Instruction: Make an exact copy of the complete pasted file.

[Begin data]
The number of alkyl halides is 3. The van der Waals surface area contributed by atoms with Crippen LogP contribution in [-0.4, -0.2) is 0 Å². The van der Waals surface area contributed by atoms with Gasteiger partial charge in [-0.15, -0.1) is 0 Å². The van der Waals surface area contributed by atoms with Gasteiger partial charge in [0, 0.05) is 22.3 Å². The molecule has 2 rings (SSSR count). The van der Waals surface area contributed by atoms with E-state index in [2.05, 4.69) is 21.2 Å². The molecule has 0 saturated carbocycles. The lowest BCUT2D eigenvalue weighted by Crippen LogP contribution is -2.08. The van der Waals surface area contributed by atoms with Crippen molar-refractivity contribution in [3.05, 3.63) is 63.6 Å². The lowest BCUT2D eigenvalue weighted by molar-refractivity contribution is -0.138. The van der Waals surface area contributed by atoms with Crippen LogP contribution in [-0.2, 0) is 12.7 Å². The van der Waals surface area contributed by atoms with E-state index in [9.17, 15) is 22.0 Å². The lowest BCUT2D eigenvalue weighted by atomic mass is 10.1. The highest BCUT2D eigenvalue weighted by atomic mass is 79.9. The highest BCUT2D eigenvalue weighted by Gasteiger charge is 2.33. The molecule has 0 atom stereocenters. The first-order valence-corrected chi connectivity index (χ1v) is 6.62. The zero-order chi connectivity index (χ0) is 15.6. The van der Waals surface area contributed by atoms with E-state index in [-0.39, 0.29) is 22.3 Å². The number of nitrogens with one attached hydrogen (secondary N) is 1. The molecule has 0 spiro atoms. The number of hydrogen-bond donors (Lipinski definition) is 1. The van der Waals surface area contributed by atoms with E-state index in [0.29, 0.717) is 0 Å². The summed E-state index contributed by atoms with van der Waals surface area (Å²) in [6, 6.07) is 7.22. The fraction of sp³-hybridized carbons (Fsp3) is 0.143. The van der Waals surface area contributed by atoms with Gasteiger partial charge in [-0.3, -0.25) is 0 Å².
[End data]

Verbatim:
The number of alkyl halides is 3. The van der Waals surface area contributed by atoms with Crippen LogP contribution in [-0.4, -0.2) is 0 Å². The van der Waals surface area contributed by atoms with Gasteiger partial charge in [-0.15, -0.1) is 0 Å². The van der Waals surface area contributed by atoms with Gasteiger partial charge in [0, 0.05) is 22.3 Å². The molecule has 2 rings (SSSR count). The van der Waals surface area contributed by atoms with E-state index in [2.05, 4.69) is 21.2 Å². The molecule has 0 saturated carbocycles. The lowest BCUT2D eigenvalue weighted by Crippen LogP contribution is -2.08. The van der Waals surface area contributed by atoms with Crippen molar-refractivity contribution in [3.05, 3.63) is 63.6 Å². The lowest BCUT2D eigenvalue weighted by molar-refractivity contribution is -0.138. The van der Waals surface area contributed by atoms with Crippen LogP contribution in [-0.2, 0) is 12.7 Å². The van der Waals surface area contributed by atoms with E-state index in [9.17, 15) is 22.0 Å². The lowest BCUT2D eigenvalue weighted by atomic mass is 10.1. The highest BCUT2D eigenvalue weighted by atomic mass is 79.9. The highest BCUT2D eigenvalue weighted by Gasteiger charge is 2.33. The molecule has 0 atom stereocenters. The first-order valence-corrected chi connectivity index (χ1v) is 6.62. The zero-order chi connectivity index (χ0) is 15.6. The van der Waals surface area contributed by atoms with E-state index in [-0.39, 0.29) is 22.3 Å². The number of nitrogens with one attached hydrogen (secondary N) is 1. The molecule has 0 spiro atoms. The number of hydrogen-bond donors (Lipinski definition) is 1. The van der Waals surface area contributed by atoms with E-state index in [0.29, 0.717) is 0 Å². The summed E-state index contributed by atoms with van der Waals surface area (Å²) in [6, 6.07) is 7.22. The fraction of sp³-hybridized carbons (Fsp3) is 0.143. The van der Waals surface area contributed by atoms with Gasteiger partial charge in [-0.3, -0.25) is 0 Å².